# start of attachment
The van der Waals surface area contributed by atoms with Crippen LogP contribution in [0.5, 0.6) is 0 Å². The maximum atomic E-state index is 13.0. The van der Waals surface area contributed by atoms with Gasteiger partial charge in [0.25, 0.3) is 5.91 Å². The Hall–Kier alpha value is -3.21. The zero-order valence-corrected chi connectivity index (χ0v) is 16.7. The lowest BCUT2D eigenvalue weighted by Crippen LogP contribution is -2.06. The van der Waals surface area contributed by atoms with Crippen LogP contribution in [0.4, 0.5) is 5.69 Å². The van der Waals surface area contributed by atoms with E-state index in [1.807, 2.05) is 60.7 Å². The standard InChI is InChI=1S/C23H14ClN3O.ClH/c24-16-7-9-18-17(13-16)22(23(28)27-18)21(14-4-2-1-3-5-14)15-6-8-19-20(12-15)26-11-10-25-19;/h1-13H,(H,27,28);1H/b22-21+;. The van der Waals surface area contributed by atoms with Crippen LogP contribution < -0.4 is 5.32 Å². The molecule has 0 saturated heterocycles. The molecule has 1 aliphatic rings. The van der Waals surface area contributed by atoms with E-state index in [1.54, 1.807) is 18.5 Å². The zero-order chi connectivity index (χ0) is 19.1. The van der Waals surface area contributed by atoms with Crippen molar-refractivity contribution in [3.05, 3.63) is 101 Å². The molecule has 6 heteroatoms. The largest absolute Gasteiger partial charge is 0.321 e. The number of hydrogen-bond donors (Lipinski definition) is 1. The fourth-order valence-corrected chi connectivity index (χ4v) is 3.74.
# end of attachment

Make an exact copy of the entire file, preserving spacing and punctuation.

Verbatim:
The van der Waals surface area contributed by atoms with Crippen LogP contribution in [0.5, 0.6) is 0 Å². The maximum atomic E-state index is 13.0. The van der Waals surface area contributed by atoms with Gasteiger partial charge in [0.25, 0.3) is 5.91 Å². The Hall–Kier alpha value is -3.21. The zero-order valence-corrected chi connectivity index (χ0v) is 16.7. The lowest BCUT2D eigenvalue weighted by Crippen LogP contribution is -2.06. The van der Waals surface area contributed by atoms with Crippen LogP contribution in [0.4, 0.5) is 5.69 Å². The van der Waals surface area contributed by atoms with E-state index in [1.807, 2.05) is 60.7 Å². The standard InChI is InChI=1S/C23H14ClN3O.ClH/c24-16-7-9-18-17(13-16)22(23(28)27-18)21(14-4-2-1-3-5-14)15-6-8-19-20(12-15)26-11-10-25-19;/h1-13H,(H,27,28);1H/b22-21+;. The van der Waals surface area contributed by atoms with Crippen LogP contribution < -0.4 is 5.32 Å². The molecule has 0 saturated heterocycles. The molecule has 1 aliphatic rings. The van der Waals surface area contributed by atoms with E-state index in [1.54, 1.807) is 18.5 Å². The zero-order chi connectivity index (χ0) is 19.1. The van der Waals surface area contributed by atoms with Crippen molar-refractivity contribution in [3.05, 3.63) is 101 Å². The molecule has 6 heteroatoms. The largest absolute Gasteiger partial charge is 0.321 e. The number of hydrogen-bond donors (Lipinski definition) is 1. The fourth-order valence-corrected chi connectivity index (χ4v) is 3.74.